In fact, according to the National Latina Institute for Reproductive Health (NLIRH), the law would inflict its greatest harm on the state’s Latinas and immigrant women, who already struggle to access the healthcare they need.

“While this threatens all Texas women, it’s particularly harmful for Latinas, who have been among the hardest hit by recent clinic closures throughout the state,” said NLIRH executive director Jessica González-Rojas on Thursday.

“Nearly 40 percent of Texas women are Latina, and Latinas are twice as likely to experience unintended pregnancies as non-Latina white women and more likely to be of reproductive age,” González-Rojas explained. “Latinas already face formidable barriers to healthcare, including: poverty, lack of transportation, linguistic and cultural barriers, and restrictions on health care for immigrant women. This means that Latinas are among the most likely to rely on the very clinics these laws were designed to shut down.”

Indeed, the coalition sees HB2 as part of a concerted nationwide effort to crack down on access to abortion and other women’s healthcare services.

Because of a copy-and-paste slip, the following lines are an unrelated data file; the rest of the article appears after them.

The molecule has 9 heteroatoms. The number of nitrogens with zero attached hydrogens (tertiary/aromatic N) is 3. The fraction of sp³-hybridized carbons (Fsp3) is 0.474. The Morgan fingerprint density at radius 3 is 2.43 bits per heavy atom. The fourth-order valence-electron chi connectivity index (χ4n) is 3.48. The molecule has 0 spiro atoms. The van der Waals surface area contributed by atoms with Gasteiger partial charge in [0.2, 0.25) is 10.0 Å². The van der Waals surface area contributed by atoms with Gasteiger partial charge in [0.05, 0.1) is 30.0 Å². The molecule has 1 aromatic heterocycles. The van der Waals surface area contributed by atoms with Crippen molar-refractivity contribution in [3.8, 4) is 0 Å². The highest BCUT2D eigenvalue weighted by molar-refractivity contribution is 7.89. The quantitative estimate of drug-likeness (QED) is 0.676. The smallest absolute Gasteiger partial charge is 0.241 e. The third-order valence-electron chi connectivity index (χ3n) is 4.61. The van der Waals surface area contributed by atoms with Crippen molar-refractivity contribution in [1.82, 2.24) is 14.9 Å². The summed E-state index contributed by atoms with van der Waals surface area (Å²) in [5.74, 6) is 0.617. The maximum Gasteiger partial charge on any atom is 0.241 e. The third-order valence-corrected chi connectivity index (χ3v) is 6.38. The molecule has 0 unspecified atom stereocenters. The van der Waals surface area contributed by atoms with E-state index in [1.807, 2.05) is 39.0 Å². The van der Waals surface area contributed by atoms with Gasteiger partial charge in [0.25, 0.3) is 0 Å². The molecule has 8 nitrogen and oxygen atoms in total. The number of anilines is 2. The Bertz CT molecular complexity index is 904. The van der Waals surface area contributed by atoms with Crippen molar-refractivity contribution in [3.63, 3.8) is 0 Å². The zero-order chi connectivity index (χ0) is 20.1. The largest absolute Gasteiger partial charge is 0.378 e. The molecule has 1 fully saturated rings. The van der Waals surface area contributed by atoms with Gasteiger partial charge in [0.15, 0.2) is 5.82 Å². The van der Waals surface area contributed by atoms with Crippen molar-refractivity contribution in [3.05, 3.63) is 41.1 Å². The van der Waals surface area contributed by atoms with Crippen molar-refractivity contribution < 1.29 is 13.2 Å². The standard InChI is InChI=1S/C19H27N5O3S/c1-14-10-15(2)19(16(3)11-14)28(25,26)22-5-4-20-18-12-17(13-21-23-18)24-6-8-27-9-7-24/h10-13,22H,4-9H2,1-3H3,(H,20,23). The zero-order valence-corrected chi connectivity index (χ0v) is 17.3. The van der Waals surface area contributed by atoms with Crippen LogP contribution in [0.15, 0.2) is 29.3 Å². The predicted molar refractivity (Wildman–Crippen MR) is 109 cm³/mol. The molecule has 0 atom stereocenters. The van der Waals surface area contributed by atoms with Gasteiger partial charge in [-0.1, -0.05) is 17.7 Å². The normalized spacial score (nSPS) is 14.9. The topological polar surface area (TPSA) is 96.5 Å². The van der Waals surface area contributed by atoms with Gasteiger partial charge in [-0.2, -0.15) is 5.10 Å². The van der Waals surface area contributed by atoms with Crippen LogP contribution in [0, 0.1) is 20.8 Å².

“I’ve said it before and I’ll say it again: these restrictions have nothing to do with protecting women and everything to do with closing down clinics and pushing abortion care out of reach,” said Miller.

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“When politicians force clinics to close, they exponentially multiply the number of devastating albeit unnecessary hurdles that Texas women must overcome when seeking reproductive health services,” she continued. “Our ability to get safe medical care should not depend on whether we have the resources necessary to navigate a horrific and complex obstacle course dreamt up by anti-choice lawmakers. This is the real world and these laws have real implications on real women’s lives.”

According to CRR, the Court is likely to decide whether it will hear the case sometime before the end of 2015.

Reuters notes that “If the Supreme Court hears the appeal, it would be one of the most anticipated cases of the court’s next term, which starts in October. The nine justices are likely to decide by the end of the year whether to hear the case, meaning oral arguments could come in early 2016 with a ruling by the end of June.”

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